The compensation claim made by Mr. Knappe of Ferndown, Dorset was received in the FCS on 26 August 1997. Payment of the Option A and B elements of the claim was made on 22 January 1998 and the case is recorded as having been completed at this point. The claim will be re-examined by the FCS in order to process the outstanding Option C element of the claim.

It is not possible to say how many claims may have been closed in error. They will come to light only when a claimant inquires about progress on a claim which is recorded as completed. Once identified, any such cases are dealt with promptly.

Serious Assault

Mr. Webb: To ask the Secretary of State for the Home Department what guidance he gives to magistrates on the criteria for releasing persons on bail charged with a serious assault rather than remanding them in custody; and if he has any plans to review this guidance. [100347]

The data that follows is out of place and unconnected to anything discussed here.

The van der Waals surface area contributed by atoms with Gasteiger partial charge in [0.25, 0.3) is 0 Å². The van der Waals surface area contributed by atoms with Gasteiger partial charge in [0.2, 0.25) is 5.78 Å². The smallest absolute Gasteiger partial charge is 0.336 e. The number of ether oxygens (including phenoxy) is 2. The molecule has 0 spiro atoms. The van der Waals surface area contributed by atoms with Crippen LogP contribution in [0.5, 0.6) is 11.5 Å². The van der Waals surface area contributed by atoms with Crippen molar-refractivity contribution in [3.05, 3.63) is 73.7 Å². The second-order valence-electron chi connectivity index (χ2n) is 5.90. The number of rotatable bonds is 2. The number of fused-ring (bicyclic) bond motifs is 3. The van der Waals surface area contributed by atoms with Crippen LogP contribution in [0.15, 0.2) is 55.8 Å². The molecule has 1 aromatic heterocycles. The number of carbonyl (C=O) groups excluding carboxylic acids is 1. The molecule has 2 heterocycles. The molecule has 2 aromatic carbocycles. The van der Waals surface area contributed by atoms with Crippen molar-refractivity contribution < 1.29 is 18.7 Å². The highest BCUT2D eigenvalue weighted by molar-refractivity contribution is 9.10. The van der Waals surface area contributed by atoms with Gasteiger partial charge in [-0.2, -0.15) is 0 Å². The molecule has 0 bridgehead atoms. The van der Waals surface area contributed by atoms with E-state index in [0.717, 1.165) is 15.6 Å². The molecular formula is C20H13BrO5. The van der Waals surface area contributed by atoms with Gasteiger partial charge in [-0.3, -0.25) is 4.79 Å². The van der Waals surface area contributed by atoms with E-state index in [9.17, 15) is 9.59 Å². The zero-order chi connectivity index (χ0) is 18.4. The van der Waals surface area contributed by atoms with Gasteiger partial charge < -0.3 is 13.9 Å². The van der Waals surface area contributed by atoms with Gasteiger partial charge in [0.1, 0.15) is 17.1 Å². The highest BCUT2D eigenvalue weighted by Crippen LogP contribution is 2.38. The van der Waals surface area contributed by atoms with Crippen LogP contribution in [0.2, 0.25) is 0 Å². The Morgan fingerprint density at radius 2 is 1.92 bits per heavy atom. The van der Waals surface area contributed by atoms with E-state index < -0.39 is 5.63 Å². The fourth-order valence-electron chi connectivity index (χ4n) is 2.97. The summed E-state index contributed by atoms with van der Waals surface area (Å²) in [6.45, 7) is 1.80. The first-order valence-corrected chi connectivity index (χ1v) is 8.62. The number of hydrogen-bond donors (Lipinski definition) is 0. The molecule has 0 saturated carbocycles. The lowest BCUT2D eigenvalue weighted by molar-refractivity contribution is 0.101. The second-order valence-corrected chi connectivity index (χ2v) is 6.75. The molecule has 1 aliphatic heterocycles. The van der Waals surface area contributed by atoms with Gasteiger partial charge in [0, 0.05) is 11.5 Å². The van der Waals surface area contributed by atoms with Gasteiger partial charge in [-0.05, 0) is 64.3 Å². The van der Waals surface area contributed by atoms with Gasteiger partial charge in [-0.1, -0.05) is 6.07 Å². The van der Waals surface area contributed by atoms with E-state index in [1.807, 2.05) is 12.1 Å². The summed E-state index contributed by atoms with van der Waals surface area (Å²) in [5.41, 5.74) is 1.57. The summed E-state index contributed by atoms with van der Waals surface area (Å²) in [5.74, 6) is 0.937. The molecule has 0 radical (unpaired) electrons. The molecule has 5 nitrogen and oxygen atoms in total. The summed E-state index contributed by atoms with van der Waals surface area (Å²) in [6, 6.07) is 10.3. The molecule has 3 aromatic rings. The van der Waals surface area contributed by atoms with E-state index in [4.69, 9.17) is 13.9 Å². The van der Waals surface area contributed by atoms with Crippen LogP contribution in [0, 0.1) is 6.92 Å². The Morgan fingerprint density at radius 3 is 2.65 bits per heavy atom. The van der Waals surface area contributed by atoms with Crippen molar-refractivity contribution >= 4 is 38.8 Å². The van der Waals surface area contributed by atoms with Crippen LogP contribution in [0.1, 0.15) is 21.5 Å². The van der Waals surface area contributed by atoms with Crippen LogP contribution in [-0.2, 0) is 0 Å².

Mr. Charles Clarke [holding answer 29 November 1999]: Within the statutory framework laid down by Parliament, in the Bail Act 1976, the decision to grant bail is a matter of independent judicial discretion. For this reason, the Government do not issue guidance to magistrates. However, magistrates are trained to adopt a structured approach to decision making, taking into account a range of factors, including the nature and seriousness of the offence, the possible sentence and whether the defendant is likely to surrender to bail or commit offences while on bail.

Reserve Budget (Police)

Charlotte Atkins: To ask the Secretary of State for the Home Department (1) what recent advice the Audit Commission has given to police authorities on the appropriate proportion of their budget to be held in reserve; [100669]